TORONTO, Nov 13 (Reuters) - Finning International Inc (FTT.TO) reported a slightly higher quarterly profit on Thursday, aided by demand for mining and heavy construction equipment in Canada and South America, but the global economic downturn led it to lower its 2008 earnings per share forecast.
Finning, which sells and rents heavy industrial equipment and engines, said third-quarter net income was up 1.9 percent to C$64.8 million ($52.4 million), or 37 Canadian cents a share. That compares with C$63.6 million, or 35 Canadian cents a share, a year earlier.
Analysts had expected a profit of 45 Canadian cents a share, according to Reuters Estimates.
Weaker outlooks for Western Canadian natural gas drilling activity and for the construction industry in Canada and the United Kingdom led Finning to lower its forecasts.
The company now says it expects earnings per share of between C$1.50 and C$1.60 for 2008. That’s down from its last forecast of C$1.65 to C$1.75 a share. Earlier in the year it had forecast C$1.70 to C$1.80 a share.
Revenue at the Vancouver, British Columbia-based company increased 10.1 percent in the third quarter to a record C$1.46 billion. The company said revenue was driven by strong equipment sales and demand for customer support services.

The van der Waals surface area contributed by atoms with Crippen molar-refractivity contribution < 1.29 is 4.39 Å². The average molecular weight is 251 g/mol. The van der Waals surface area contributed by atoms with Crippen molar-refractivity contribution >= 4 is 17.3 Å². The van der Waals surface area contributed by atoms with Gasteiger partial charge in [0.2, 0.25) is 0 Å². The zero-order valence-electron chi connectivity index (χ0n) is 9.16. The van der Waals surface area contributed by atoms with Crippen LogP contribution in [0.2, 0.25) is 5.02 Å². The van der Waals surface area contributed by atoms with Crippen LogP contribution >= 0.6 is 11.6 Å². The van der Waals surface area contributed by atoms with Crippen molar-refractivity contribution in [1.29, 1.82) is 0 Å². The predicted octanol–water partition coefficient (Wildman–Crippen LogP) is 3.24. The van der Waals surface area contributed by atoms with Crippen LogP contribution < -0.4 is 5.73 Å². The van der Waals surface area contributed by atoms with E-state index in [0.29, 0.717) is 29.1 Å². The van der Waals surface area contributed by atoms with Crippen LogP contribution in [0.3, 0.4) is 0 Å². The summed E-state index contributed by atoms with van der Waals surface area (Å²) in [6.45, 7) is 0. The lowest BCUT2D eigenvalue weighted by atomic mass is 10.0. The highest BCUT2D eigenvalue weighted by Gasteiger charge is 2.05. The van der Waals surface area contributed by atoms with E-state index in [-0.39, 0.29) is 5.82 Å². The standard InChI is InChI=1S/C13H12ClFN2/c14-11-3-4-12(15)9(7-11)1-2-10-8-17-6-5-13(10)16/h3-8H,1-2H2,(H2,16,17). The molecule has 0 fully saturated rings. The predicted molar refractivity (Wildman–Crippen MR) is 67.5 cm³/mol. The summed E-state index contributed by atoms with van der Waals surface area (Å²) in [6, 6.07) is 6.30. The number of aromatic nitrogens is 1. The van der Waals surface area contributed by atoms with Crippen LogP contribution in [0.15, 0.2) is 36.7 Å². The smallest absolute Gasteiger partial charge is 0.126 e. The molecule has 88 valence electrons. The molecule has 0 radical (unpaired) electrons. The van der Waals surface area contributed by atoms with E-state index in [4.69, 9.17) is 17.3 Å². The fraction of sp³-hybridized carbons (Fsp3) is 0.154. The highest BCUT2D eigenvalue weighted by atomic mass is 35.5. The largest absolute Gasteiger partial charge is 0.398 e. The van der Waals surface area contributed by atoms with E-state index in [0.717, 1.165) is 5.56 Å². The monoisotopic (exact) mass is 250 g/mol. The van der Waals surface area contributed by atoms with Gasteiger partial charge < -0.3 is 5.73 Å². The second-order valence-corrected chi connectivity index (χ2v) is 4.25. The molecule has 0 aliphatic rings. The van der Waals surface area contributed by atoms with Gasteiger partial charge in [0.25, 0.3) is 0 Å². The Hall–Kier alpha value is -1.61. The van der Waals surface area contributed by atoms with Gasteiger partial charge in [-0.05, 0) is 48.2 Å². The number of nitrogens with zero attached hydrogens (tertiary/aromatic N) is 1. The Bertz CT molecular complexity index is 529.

Finning also said it has a record backlog of equipment orders, mainly from mining, oil sands, and power systems customers, worth C$2 billion.
“The backlog reflects continued solid demand from mainly our mining, oil sands, and power systems customers,” Mike Waites, Finning’s president and chief executive, said in a release.
“Many of these mining customers are low cash-cost producers whose mines are expected to continue operating notwithstanding lower commodity prices,” he said.
Finning said it has committed lines of credit in place through 2011 and expects strong cash-flow generation in the fourth quarter.
Finning announced a quarterly dividend of 11 Canadian cents per common share, payable on Dec. 12, to shareholders of record on Nov. 27. ($1=$1.24 Canadian) (Reporting by John McCrank; Editing by Peter Galloway)